They come in all shapes and sizes, and spend their lives roaming Thailand’s streets and beaches in a never-ending search for food and shelter.
It is estimated that Thailand has some 10 million stray dogs, with nearly 70,000 unwanted puppies born each year.
They grow up, often sickly and covered with sores and fleas, scarred from fights or with infected wounds inflicted by irate residents fed up of the continual begging for food.
But there are now a number of organisations working to end this misery for the country’s stray dogs, among them the largest animal foundation in Asia.
Soi Dog Foundation – its name translates as “street dog” in Thai – aims to reduce the unwanted canine population through neutering; treating ill and injured dogs, and caring for those who are victims of cruelty; finding homes for dogs if possible, and educating the local communities about animal welfare.
Soi Dog is also at the forefront of the international campaign to end the illegal dog meat trade in Asia – which has seen thousands of stolen pets and strays rounded up and brutally killed in horrific conditions – and support dogs rescued from it. Launched by Leeds couple John and Gill Dalley after they retired to that country in 2003, Soi Dog runs Thailand’s largest privately-owned shelter and rehoming centre, caring for more than 300 canines that have been abandoned or abused and subjected to cruelty.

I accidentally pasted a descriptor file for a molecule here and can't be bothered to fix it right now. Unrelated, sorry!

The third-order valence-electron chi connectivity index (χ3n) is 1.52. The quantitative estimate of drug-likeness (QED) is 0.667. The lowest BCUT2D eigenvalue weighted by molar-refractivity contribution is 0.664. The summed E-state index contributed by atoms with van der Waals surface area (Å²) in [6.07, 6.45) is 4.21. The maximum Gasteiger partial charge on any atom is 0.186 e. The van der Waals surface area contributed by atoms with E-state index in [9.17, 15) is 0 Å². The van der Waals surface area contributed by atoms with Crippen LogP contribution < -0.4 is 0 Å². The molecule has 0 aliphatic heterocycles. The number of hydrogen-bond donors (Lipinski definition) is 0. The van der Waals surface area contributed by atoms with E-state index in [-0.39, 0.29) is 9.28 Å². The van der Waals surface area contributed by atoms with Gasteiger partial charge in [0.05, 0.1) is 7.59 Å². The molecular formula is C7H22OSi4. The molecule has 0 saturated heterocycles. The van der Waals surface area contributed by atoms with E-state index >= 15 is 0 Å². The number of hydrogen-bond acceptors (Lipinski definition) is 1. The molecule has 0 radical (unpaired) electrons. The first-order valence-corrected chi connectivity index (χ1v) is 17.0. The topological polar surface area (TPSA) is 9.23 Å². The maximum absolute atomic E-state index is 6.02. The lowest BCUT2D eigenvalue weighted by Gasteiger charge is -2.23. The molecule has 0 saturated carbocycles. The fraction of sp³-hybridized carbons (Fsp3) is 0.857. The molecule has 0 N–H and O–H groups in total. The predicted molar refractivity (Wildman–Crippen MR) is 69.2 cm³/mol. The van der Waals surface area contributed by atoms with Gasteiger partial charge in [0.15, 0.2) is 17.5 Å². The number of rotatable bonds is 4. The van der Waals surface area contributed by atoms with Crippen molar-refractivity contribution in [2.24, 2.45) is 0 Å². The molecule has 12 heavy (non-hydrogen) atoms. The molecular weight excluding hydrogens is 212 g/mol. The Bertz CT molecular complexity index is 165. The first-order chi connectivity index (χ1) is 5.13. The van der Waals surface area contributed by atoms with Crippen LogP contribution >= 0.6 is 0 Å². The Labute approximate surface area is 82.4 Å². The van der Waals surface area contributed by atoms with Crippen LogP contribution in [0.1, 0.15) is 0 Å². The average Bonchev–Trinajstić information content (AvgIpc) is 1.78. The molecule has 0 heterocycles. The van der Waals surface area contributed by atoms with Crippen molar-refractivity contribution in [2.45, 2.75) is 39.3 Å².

In 2008, Mrs Dalley became the first non-Asian by birth to be named Asian of the Year, and by 2012, Soi Dog was finding homes for hundreds of dogs every year both overseas and within Thailand.
And now Galashiels couple Joe Hardie and Gina Antonacci, who have just returned home after two weeks working as volunteers at Soi Dog’s shelter in Phuket in Thailand, hope to help raise the organisation’s profile in Scotland and plan to return to Thailand shortly to spend a longer period assisting the charity.
“We were on a two-month holiday to Thailand and Laos and had lined up some work on a farm, but that fell through,” Gina, who works as a waitress in Galashiels, explained this week. “We then found out about Soi Dog, and as dog lovers ourselves, it seemed an ideal opportunity.
“It was a fantastic experience. There were some heartbreaking days when you saw the state of some of the dogs that were brought in – some had been run over and just left to die by the side of the road, while others had horrific injuries from being hit with machetes.
“But the work Soi Dog is doing is transforming their lives. It’s a wonderful charity.”
Gina, 25, and her musician boyfriend, Joe, 23, were assigned a run of 21 dogs which had to be walked each day.
“We also spent time with them, getting to know them and helping them become socialised with people and other dogs,” added Gina.
“We want to go back to Thailand some time in the near future and spend a longer period volunteering at Soi Dog. It’s a great place to work as a volunteer if you love dogs – there were about 10 volunteers there when we were at Soi Dog.”
Gina and Joe are now looking at ways to help raise funds for the charity, including the possibility of a charity gig organised by Joe.
“Soi Dog is making a difference to the lives of stray dogs and those rescued from the meat trade in Thailand, but there’s still a lot of work to be done and hopefully we can keep helping,” added Gina.
More information on Soi Dog at www.soidog.org